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St. Regis Students Go Colonial for School Project

The 8th graders at St. Regis Catholic School study, share what life was like in 18th Century colonial Williamsburg, Va.

St. Regis Students Go Colonial for School Project St. Regis Students Go Colonial for School Project St. Regis Students Go Colonial for School Project St. Regis Students Go Colonial for School Project St. Regis Students Go Colonial for School Project St. Regis Students Go Colonial for School Project St. Regis Students Go Colonial for School Project St. Regis Students Go Colonial for School Project St. Regis Students Go Colonial for School Project St. Regis Students Go Colonial for School Project

Eighth grade students (and their parents) recently transformed the gym at St. Regis Catholic School into colonial Williamsburg, Va. in a collaborative effort to learn about 18th Century life by using 21st Century skills.

Broken up into groups, students researched a specific skill or trade common during colonial times, and then worked together to design a presentation and live demonstration of how and why that skill was essential. They dressed the parts as well, donning the slacks, dresses and head gear of the era.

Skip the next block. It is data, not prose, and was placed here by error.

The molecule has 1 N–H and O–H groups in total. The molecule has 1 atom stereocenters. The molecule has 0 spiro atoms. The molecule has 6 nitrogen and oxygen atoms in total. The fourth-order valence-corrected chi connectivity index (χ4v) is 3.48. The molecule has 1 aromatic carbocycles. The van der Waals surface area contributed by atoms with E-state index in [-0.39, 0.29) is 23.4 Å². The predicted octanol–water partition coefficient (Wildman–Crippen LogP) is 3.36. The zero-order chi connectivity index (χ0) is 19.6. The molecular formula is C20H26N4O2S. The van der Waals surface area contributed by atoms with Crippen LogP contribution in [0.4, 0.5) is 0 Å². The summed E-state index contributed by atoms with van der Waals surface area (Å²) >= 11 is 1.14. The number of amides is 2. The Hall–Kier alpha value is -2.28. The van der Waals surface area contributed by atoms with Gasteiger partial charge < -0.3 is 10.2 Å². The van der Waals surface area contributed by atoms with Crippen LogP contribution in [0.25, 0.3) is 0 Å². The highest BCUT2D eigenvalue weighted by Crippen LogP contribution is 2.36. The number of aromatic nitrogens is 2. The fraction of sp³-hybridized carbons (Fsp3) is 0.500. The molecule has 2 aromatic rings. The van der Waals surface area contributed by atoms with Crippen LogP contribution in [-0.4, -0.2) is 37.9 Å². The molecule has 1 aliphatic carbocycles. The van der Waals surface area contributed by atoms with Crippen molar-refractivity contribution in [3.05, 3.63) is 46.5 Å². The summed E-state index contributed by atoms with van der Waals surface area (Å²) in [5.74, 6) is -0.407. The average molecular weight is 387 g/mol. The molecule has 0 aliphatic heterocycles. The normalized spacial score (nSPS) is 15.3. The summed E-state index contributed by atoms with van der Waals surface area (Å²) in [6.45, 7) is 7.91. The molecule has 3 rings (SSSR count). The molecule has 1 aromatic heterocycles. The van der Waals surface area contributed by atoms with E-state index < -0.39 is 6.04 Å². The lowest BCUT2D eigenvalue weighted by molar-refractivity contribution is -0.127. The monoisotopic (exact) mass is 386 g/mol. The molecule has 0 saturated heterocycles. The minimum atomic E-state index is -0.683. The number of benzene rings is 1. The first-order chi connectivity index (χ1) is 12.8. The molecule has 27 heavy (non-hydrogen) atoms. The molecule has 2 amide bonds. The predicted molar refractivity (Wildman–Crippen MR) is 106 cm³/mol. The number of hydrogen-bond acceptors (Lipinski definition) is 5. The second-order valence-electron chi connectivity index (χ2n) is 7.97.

"There's no question we're the most important skill," boasted 'Wheel Right' Kyle Callaghan. "People depend on us to make wheels, and without us, there would be no plows for farming, and transportation between towns would be extremely hard."

While she respected her classmate's opinion, Grace Fischer plead her case for basket makers.

"That is an important job, but without us they'd have nothing to put their tools or products in," she said. "There were no plastics then, or bags big and convenient enough."

The project, now in it's sixth year, helps students experience a piece of history while at the same time introduces them to concepts of the modern workplace, said project coordinator Carole Ogurek.

"They get a taste of the tools of the time and lifestyles of colonial Willamsburg, which was the capital of Virginia," said Ogurek, who teaches American history. "But they're also building important skills. In the working world, they'll have to work collectively with other individuals and learn how to apply different talents to different tasks."

The event was open to the community for half of the day, and then open for tours by younger students at St. Regis. Parents also participated in the collaborative project, spending many hours baking and cooking traditional, colonial meals, and creating the elaborate scenery.

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